Sunday, May 6, 2012

Sad but True, Will I Never Learn?

 to keep my big mouth shut?

I really did think twice about posting our plans to go out and shoot the moon, but jeez, it seemed pretty safe.

It started out good enough.  We looked out on the wharf, spoke to several people about where to expect the moon to rise, and decided the wharf was out.  We headed out to West Cliff Drive and picked this spot, which, according to previous pictures, seemed like a perfect spot.

We were pretty early, so I kept practicing, laying out shots, checking exposure, what ever.  This would prove to be my undoing but that's another part of the story.

I can't seem to be near the ocean 
and not take at least one picture of the pelicans.

The ice plant is just starting to bloom, 
in a few weeks it should cover the cliffs.

These black bumble bees were everywhere.

Being bored, I took a few shots with my iPhone.
I liked the perspective on this one,

so I played with it a bit
(click to enlarge)

then some more.
Kind of like the poppy fields
in the Wizard of Oz

Having my iPhone and iPad with me
makes it easy to play with my photos,
no matter where I am.

Finally, as we kept looking at the lighthouse, 
waiting for the moon to rise

it came up in another direction entirely.

Did I mention that by this time it was really cold?

And from somewhere,
an army of mosquitoes descended,
biting me on my face
(since the rest of my body was covered
because it was so danged cold . . .).

Mosquitoes love me,
I'm like their favorite flavor.

The feeling is not mutual.

Back to the moon . . .
I must say, 
it was nowhere near as impressive as I was expecting.  
I remember the moons of New Mexico, 
bright and huge, like this

It's my opinion 
that Californians wouldn't know a good moon 
if it hit them in the eye like a big pizza pie!

See?  This isn't so big . . .

Terry did get this shot, that I liked a lot,
but the moon wasn't in focus like we wanted.

We can't figure out how to get landscapes 
where there's ambient light, 
but you can still see the man in the moon.

These shots are easy, but I want the landscapes.

Remember how I spent so much time 
playing with the camera 
before the moon even came up?

Well, it was right after this shot 
that the battery in the camera died.

Of course I was a couple of blocks from the car.

And I didn't have a key anyway.

And Terry was off somewhere else shooting.

And there was no cel reception.

Are you getting the picture 
that this was a less than perfect evening?

To make things even better, 
for some reason, 
my allergies kicked in about then.
They haven't bothered me for a long time.
But suddenly, my eyes began to itch, then run.

With the camera effectively dead, 
I resorted to my phone.

The iPhone takes great pictures, but requires light.
Later, when I looked at these, I kind of liked the look.

Sort of like the paintings of Georges Seurat.

And this kind of reminded me of Monet.

If he had painted 
two of the three moons of Tatooine.

Right after these shots, 
I dropped my iPhone.
Fortunately, it was undamaged.

Then a big bug flew straight into my mouth,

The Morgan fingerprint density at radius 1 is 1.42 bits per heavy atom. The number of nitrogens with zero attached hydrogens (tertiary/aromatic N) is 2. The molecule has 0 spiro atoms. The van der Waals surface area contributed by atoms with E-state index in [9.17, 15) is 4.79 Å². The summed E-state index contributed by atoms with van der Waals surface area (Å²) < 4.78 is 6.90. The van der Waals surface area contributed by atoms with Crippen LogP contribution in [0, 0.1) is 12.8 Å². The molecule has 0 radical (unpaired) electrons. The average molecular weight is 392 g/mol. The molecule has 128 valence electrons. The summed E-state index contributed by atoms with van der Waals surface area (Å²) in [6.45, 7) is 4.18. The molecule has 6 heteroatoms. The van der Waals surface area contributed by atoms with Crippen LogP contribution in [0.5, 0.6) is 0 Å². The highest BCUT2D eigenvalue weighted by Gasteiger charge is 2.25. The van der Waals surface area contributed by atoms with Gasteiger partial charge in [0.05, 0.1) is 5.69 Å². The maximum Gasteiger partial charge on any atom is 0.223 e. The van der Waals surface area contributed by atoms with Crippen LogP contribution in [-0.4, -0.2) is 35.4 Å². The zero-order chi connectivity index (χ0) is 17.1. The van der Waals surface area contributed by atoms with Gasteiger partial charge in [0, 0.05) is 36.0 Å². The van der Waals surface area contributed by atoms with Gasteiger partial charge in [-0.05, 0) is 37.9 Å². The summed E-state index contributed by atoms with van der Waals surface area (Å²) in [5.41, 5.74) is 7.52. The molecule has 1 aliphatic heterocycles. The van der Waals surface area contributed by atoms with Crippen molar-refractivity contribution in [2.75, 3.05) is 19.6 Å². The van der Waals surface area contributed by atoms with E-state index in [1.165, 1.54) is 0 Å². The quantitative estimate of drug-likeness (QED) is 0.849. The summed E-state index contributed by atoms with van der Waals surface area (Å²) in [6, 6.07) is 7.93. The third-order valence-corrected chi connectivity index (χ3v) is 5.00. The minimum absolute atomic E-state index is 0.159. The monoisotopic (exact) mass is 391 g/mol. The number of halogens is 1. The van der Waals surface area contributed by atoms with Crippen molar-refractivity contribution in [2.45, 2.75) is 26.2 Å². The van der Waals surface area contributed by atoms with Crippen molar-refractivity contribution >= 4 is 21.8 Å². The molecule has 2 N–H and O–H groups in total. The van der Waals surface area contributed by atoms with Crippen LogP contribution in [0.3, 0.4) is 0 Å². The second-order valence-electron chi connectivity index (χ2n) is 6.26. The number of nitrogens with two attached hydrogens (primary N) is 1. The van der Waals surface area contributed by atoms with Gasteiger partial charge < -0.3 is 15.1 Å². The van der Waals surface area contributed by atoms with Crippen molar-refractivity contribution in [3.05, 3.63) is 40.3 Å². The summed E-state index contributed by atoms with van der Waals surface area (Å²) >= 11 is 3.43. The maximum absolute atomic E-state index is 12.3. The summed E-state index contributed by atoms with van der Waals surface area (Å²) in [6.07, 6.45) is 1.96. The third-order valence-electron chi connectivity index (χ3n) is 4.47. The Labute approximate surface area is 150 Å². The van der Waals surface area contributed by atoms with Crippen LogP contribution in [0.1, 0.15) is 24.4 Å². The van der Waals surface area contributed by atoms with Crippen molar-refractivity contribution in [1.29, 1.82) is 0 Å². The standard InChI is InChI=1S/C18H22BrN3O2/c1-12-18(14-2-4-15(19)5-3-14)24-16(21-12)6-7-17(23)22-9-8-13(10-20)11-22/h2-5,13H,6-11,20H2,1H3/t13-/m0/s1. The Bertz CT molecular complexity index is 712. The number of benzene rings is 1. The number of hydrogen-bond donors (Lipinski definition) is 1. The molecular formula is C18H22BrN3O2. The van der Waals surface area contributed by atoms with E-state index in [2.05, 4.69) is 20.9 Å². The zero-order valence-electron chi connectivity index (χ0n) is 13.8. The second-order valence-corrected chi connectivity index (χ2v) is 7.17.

right to the back of my throat.

The evening wasn't improving.

This was the last shot.

At this point, we decided we'd had enough
and decided to go out on the wharf for some chowder.

 The sight of this fish
supposedly heading for a cocktail 
struck home with me.

On the way home, 
we decided to take a look 
at the meadow in Henry Cowell State Park.  
Again, not the shot I was hoping for, 
but on some level, I like it

Now, I'm off to check out 
everybody else's blogs 
and see some good shots of the perigee supermoon.

I have high hopes for those of you out in the desert.

If you find any great shots online, let me know,
I feel like it was a totally blown opportunity for me.

Whine over


Merikay said...

We set an alarm on the stove and drove about five minutes to a place where we could see it. Our house has to many trees for a horizon view. I thought it was larger than a normal moon, but it didn't seem as spectacular as I expected.

No photography was attempted.

Russ Krecklow said...

Poor Kate...skeeter bait...but, I do like your photos. It was worth it to me to have you go through all of that just so we could see these shots on your blog...while we stayed home and went to bed, ho hum! I like the fish, too...and the pelicans, of course!! Now, go gargle with some listerine or something and get that bug taste out of your mouth!

Donna K said...

Oh dear!!! What a night you had. I hope you managed to spit out the bug. I think you need us to come down and help you out (I wish). Still, you got some good shots and had fun...well at least it's fun in retrospect.

Luci & Loree said...

What an experience!!! BUT i liked your pictures!!

Gaelyn said...

So the Supermoon and experiences were not what you expected. Other than bugs and mosquitos doesn't sound that bad. I screwed up the time for moon rise so we missed the horizon shot and played with the camera a lot. Until it got cold.

I really like the long shots with the ice plants, especially the ones by the Masters. And you got some great moon photos.

Hope dinner was good and the allergies have gone away.

photowannabe said...

Well that was definitely an "adventure".
You and I are mosquito bait and ewww on the bug appetizer.
I really did like your pictures though.
Right now Dave and I have allergies to beat the band. Itchy eyes and sneezing. Never had it this bad. Wish the wind would stop.
Hope you are doing better.

Julie and Lisa said...

LOL! Glad you survived the night ;-)